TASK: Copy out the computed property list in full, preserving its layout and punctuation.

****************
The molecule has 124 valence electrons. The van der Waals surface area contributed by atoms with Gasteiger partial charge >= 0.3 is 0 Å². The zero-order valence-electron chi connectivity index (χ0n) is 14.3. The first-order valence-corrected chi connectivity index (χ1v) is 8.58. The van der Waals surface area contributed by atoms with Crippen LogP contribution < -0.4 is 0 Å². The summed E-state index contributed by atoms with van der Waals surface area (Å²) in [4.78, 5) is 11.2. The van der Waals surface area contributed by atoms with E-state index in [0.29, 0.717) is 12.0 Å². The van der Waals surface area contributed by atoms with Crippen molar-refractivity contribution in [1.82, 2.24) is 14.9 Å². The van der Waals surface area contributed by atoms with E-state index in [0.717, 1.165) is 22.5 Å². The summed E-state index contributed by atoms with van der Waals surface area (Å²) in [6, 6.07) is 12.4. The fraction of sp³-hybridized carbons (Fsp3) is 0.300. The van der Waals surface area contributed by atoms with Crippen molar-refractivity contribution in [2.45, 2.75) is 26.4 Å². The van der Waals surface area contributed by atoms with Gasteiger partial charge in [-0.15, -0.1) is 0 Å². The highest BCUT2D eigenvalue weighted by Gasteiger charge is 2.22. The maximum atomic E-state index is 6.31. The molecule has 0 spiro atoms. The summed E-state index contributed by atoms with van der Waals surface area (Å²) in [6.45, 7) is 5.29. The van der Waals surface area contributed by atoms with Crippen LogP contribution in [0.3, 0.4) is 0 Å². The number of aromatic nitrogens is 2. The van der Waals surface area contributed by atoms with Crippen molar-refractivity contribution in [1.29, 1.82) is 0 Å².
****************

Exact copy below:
The molecule has 124 valence electrons. The van der Waals surface area contributed by atoms with Gasteiger partial charge >= 0.3 is 0 Å². The zero-order valence-electron chi connectivity index (χ0n) is 14.3. The first-order valence-corrected chi connectivity index (χ1v) is 8.58. The van der Waals surface area contributed by atoms with Crippen LogP contribution < -0.4 is 0 Å². The summed E-state index contributed by atoms with van der Waals surface area (Å²) in [4.78, 5) is 11.2. The van der Waals surface area contributed by atoms with E-state index in [0.29, 0.717) is 12.0 Å². The van der Waals surface area contributed by atoms with Crippen molar-refractivity contribution in [1.82, 2.24) is 14.9 Å². The van der Waals surface area contributed by atoms with E-state index in [0.717, 1.165) is 22.5 Å². The summed E-state index contributed by atoms with van der Waals surface area (Å²) in [6, 6.07) is 12.4. The fraction of sp³-hybridized carbons (Fsp3) is 0.300. The van der Waals surface area contributed by atoms with Crippen molar-refractivity contribution in [2.45, 2.75) is 26.4 Å². The van der Waals surface area contributed by atoms with Gasteiger partial charge in [-0.15, -0.1) is 0 Å². The highest BCUT2D eigenvalue weighted by Gasteiger charge is 2.22. The maximum atomic E-state index is 6.31. The molecule has 0 spiro atoms. The summed E-state index contributed by atoms with van der Waals surface area (Å²) in [6.45, 7) is 5.29. The van der Waals surface area contributed by atoms with Crippen LogP contribution in [0.3, 0.4) is 0 Å². The number of aromatic nitrogens is 2. The van der Waals surface area contributed by atoms with Crippen molar-refractivity contribution in [1.29, 1.82) is 0 Å².